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Industry & Technology

Apple quietly kills off 256-gigabyte iPhone 7

ZDnet News - 27 min 21 sec ago
Hoping to pick up a high-capacity iPhone 7? You'd better hurry.

Harman Kardon Invoke review - CNET - Reviews - 31 min 39 sec ago
Microsoft's answer to Amazon Echo, Google Home and Apple HomeKit is here with the Harman Kardon Invoke. The first smart speaker with Cortana built in, the $199 Invoke sounds great and looks good, but falls short on skills.

Send your own 'Stranger Things' message from the Upside Down - CNET - News - 41 min 15 sec ago
A fan on Reddit sets up a wall of Christmas lights connected to the internet so others can transmit messages to his dorm room, "Stranger Things" style.

Apple and Samsung head for yet another patent damages trial - CNET - News - 46 min 24 sec ago
Judge Lucy Koh also details how to determine what "article of manufacture" actually did the infringing.

Kaspersky pledges independent code review to cast off spying suspicions

Ars Technica - 47 min 9 sec ago

Enlarge / Kaspersky Lab CEO and Chairman Eugene Kaspersky speaks at a conference in Russia on July 10, 2017. (credit: Anton NovoderezhkinTASS via Getty Images)

After reports that data collected by the company's anti-malware client was used to target an NSA contractor and various accusations of connections to Russian intelligence, today Kaspersky Lab announced the launch of what company executives call a "Global Transparency Initiative." As part of the effort aimed at regaining the trust of corporate and government customers among others, a Kaspersky spokesperson said that the company would open product code and the company's secure coding practices to independent review by the first quarter of 2018.

Don't just take our word for it - Kaspersky Lab announces comprehensive transparency initiative

— Kaspersky Lab (@kaspersky) October 23, 2017

In a statement released by the company, founder Eugene Kaspersky said, "We want to show how we’re completely open and transparent. We’ve nothing to hide. And I believe that with these actions we’ll be able to overcome mistrust and support our commitment to protecting people in any country on our planet."

As part of the initiative, Kaspersky Lab will open three "Transparency Centers" for code review—one in the US, one in Asia, and one in Europe. This is similar to the practices of Microsoft and other large major software companies that allow code reviews by major government customers in a controlled environment. Kaspersky isn't the first vendor accused of providing espionage backdoors to follow this route—a similar practice was launched by Chinese networking hardware vendor Huawei in 2012 in the United Kingdom. At the time, Huawei offered to do the same for Australia and the US, but the offer was rejected and the company was banned from sensitive network work in the US by Congress.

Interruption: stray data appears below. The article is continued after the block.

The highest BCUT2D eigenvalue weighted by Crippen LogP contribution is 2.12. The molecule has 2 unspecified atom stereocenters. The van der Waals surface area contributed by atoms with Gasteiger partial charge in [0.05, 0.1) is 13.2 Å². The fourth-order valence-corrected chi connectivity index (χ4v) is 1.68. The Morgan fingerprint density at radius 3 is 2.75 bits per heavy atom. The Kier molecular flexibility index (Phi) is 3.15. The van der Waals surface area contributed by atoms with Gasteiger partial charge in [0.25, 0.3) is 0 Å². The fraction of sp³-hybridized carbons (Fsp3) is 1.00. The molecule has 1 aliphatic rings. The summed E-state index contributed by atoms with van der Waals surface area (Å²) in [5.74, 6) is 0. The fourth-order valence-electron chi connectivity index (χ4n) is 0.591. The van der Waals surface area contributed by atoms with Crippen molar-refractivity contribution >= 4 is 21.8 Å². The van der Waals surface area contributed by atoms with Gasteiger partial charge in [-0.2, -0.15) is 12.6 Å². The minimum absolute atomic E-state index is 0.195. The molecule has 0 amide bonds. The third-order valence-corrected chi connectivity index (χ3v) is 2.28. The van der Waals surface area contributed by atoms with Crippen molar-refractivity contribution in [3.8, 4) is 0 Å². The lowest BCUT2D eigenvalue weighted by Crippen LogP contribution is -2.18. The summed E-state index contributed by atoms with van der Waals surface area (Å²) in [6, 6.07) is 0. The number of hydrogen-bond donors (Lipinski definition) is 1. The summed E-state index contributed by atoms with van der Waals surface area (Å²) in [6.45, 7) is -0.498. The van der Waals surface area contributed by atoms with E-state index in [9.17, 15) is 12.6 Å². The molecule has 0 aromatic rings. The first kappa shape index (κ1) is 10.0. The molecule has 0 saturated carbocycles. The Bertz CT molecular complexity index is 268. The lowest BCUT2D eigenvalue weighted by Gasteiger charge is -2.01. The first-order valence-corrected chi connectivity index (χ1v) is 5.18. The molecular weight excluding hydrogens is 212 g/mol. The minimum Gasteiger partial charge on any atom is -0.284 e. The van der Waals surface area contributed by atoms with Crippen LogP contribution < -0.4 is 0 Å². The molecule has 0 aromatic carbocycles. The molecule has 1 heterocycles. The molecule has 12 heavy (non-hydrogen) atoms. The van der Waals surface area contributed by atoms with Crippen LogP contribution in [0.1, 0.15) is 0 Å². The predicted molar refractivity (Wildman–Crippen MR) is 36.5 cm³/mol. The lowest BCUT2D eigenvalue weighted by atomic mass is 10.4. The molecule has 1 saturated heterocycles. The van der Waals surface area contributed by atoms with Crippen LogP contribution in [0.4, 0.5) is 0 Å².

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Mother Nature can save the Great Barrier Reef... if we help her - CNET - News - 56 min 37 sec ago
Australia's reef is big, beautiful and on its deathbed. The reef can still heal itself, but not without our help.

UK to help CES tech start-ups after expo chief's criticism

BBC Technology News - 1 hour 15 min ago
The government will fund small firms to attend the tech expo after claims it did little last time.

Lego Dimensions is officially dead - CNET - News - 1 hour 24 min ago
We called it one of the best "toys-to-life" experiences of its kind when it debuted in 2015. Two years later, Lego Dimensions is done.

Amazon's new research center seeks to improve AI vision - CNET - News - 1 hour 31 min ago
The online retailer is partnering with the academic community and investing nearly $1.5 million to open a new facility in Germany dedicated to making AI better.

How this retailer got robots and humans to work in harmony - CNET - News - 1 hour 35 min ago
E-commerce startup Boxed automated its New Jersey warehouse. But instead of laying off workers, it decided to retrain them.

Cray supercomputers coming to Azure cloud

Ars Technica - 1 hour 38 min ago

Enlarge / Cray XC50 supercomputer. (credit: Cray)

Microsoft will add Cray supercomputers to its Azure cloud computing service to handle the needs of those with high performance computing (HPC) workloads.